That little piece of engraved metal – probably bronze or copper – Jesus says: I’m not all that concerned about it.

But the imago dei – image of God… God’s image isn’t confined to a coin. It is within every human being – each fashioned and made with attention and care, with infinitely more meaning and value than all the metal coins that Caesar can tax or make. Give to God the things that belong to God – you, your very lives, your neighbors, those whom you mercilessly tax and cheat at the temple.

It’s not that Jesus is saying “Money and possessions are Caesar’s things – the realm of the government, so by all means pay whatever taxes are asked or demanded…” and “God’s realm is spiritual – the human soul – so that is what God really cares about.”

No. Jesus’ statement removes all categories and distinctions. Our loyalty and allegiance, in every sphere of life,  is to God.

A week ago I was wrapping up 7 days at Mo Ranch in the TX Hill Country, which objectively is no match in beauty to the mountains of western North Carolina… but subjectively, having grown up shaped by those hills… I’m convinced is a foretaste of the new heaven and new earth.

I was there for CREDO, a pastors’ renewal initiative of the PC(USA)’s Board of Pensions that is not quite retreat (because it’s educational and very scheduled, and community and relationship-oriented), and not quite conference (because it’s not primarily about education or even those connections), but seeks to attend to the holistic well-being of pastors as they serve the church.

CREDO gives roughly equal time to exploring the meaning of well-being – and practices that help foster it – in areas of spirituality, physical and emotional health, vocational calling, and finances. They do this by teaching, creating space for conversation and time for discernment – around core values, and each of those areas of well-being, and ultimately by inviting us to craft a rule of life – practices that will help us partner with God as God attends to the things God cares about in our lives… which is: everything.

Our passage could be the CREDO theme passage. Give to God what is God’s. Your whole self.

Dutch Reformed theologian Abraham Kuyper famously put it this way: “There is not a square inch in the whole domain of our human existence over which Christ, who is Sovereign over all, does not cry, Mine!”

And so what is our cry when it comes to our allegiances – our finances, our civic life, our duty to our neighbors? Is it “Hail, Caesar?” (To “hail” means to cheer or salute, to greet or welcome, to acclaim or approve enthusiastically.)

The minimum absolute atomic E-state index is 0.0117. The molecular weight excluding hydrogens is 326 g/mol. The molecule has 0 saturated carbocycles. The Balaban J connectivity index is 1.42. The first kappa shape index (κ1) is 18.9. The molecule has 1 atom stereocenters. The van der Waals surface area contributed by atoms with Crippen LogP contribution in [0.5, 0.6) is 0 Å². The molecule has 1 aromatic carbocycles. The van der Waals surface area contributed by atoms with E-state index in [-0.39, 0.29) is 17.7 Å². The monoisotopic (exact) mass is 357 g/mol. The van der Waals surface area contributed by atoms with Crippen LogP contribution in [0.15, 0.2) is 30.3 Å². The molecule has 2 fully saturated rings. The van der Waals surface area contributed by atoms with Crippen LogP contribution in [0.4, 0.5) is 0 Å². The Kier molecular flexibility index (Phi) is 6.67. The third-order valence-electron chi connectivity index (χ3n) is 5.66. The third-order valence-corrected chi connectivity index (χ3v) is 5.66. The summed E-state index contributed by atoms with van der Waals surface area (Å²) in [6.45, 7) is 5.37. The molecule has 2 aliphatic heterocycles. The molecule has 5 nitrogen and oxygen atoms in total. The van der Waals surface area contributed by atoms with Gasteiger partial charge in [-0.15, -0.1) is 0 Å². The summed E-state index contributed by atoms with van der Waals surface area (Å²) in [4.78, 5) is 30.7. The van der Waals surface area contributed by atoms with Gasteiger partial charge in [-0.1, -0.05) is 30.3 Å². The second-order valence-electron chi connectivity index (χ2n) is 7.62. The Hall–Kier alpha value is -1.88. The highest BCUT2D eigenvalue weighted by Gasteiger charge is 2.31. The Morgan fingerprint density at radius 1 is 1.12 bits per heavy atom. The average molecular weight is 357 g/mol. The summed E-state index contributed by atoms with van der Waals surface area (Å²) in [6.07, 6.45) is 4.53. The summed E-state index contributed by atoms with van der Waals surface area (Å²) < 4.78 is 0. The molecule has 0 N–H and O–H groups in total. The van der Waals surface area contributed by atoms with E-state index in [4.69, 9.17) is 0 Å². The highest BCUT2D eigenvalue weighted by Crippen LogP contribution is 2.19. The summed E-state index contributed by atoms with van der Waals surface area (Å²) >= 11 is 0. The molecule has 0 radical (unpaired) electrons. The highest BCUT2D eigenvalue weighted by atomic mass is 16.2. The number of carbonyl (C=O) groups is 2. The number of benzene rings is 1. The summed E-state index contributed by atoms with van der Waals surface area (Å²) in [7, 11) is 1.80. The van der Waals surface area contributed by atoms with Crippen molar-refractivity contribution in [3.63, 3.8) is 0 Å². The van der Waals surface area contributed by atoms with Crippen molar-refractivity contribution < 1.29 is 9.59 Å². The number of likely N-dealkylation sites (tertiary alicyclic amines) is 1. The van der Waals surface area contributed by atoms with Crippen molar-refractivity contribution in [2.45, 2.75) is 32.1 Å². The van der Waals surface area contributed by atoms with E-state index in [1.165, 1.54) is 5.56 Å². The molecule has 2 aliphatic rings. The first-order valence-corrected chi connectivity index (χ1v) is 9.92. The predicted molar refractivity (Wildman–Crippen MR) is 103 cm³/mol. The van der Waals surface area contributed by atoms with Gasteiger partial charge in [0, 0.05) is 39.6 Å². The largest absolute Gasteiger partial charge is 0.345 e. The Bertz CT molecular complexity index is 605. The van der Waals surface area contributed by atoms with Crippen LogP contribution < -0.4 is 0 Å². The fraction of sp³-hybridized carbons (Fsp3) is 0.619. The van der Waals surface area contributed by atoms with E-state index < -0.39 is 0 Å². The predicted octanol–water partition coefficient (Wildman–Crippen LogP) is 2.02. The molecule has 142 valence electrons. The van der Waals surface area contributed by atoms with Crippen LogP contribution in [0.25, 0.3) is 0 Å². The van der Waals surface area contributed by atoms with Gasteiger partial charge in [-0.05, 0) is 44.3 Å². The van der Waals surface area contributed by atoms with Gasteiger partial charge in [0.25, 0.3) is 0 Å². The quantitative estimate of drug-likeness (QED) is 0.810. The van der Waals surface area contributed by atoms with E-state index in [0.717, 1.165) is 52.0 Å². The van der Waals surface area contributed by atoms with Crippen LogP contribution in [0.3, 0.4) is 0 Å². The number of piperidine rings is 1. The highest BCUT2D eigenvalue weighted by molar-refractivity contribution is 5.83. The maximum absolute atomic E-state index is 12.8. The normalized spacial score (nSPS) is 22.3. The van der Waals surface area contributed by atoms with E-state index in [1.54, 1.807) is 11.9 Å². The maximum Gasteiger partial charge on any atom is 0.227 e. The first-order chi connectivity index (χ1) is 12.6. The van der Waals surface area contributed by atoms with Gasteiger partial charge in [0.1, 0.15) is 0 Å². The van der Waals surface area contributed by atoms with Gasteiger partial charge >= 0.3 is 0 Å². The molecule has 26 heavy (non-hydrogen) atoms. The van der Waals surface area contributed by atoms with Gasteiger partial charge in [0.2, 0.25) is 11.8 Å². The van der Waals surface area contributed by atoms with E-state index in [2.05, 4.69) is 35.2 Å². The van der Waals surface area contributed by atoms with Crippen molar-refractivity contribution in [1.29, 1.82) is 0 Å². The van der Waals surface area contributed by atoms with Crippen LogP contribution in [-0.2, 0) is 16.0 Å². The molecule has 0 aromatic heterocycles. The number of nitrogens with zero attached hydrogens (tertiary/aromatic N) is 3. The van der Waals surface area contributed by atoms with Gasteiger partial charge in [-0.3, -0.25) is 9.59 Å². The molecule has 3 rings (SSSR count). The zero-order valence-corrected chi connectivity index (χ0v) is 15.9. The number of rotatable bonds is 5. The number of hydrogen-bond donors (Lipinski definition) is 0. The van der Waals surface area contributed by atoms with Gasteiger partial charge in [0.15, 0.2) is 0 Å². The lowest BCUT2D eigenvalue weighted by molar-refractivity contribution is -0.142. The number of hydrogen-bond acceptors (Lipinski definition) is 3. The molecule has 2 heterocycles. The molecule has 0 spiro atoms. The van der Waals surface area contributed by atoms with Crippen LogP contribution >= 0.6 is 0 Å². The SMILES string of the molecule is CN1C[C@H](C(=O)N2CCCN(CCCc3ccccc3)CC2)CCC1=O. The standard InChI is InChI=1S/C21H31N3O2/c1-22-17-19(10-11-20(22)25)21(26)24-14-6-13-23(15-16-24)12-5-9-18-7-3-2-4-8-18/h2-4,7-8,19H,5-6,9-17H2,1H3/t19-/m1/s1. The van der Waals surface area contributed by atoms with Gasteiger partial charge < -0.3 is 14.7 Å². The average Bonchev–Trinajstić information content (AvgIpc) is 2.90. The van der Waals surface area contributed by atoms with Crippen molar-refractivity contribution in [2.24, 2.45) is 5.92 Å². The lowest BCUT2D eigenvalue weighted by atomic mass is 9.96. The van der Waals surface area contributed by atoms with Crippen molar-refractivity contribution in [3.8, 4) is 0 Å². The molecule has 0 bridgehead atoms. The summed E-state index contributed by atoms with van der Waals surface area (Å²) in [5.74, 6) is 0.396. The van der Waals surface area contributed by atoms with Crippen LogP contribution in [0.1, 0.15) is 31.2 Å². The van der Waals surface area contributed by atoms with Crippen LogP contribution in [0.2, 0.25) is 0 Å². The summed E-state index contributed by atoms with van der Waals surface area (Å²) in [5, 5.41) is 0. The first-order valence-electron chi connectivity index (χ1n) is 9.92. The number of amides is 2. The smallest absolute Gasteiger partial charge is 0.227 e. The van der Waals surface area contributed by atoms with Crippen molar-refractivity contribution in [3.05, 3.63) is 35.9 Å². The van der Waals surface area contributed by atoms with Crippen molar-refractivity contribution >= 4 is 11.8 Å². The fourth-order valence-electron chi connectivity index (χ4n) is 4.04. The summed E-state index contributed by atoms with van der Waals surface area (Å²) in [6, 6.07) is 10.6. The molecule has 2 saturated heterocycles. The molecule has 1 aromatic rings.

If by “Hail, Caesar,” we mean: give honor to elected officials and celebrate appropriate and thoughtful service to one’s country; commend servant-leadership, and the politics that help us organize our lives and provide community care and services, and remind us of what it means and looks like to care for our neighbors, then we can say, proudly: “Hail, Caesar;” “Hail to the chief.”

But when our money, or our military, or our leaders and the branches of our government intended for those good purposes fall short or are used to dehumanize (as we’ve seen this week), to blindly prevent or hamper our recognition of the divine image in ourselves, and in one another, especially in those who’ve historically been oppressed and marginalized… that must not be our call or cry.

And in either scenario – at all times, Jesus, in this story, reminds us that our true allegiance: the priority that is always number one in all aspects of our lives – spiritual, emotional, physical, financial, vocational; in every expression of our stewardship – time, talent, treasure; in our relationships and thoughts and decisions – we have this revolutionary call.

You belong to God. All (each) of you. All (the fullness)… of you. I belong to God. Our neighbors belong to God… and bear God’s image.

Let’s live lives that celebrate and shout out that truth. “Hail Messiah Jesus! Hail Almighty God! Hail to the Spirit at work within us! Our allegiance is to God alone. Every person you encounter – on your pew (take a moment to look to your left and your right – see God’s image)… on your block; at Haywood Street Congregation this afternoon, or the folks you might meet on street corners, at school and work; in your mirror… bears the image of God and belongs to God. Give to God what is God’s, with wonder, joy, awe, and delight.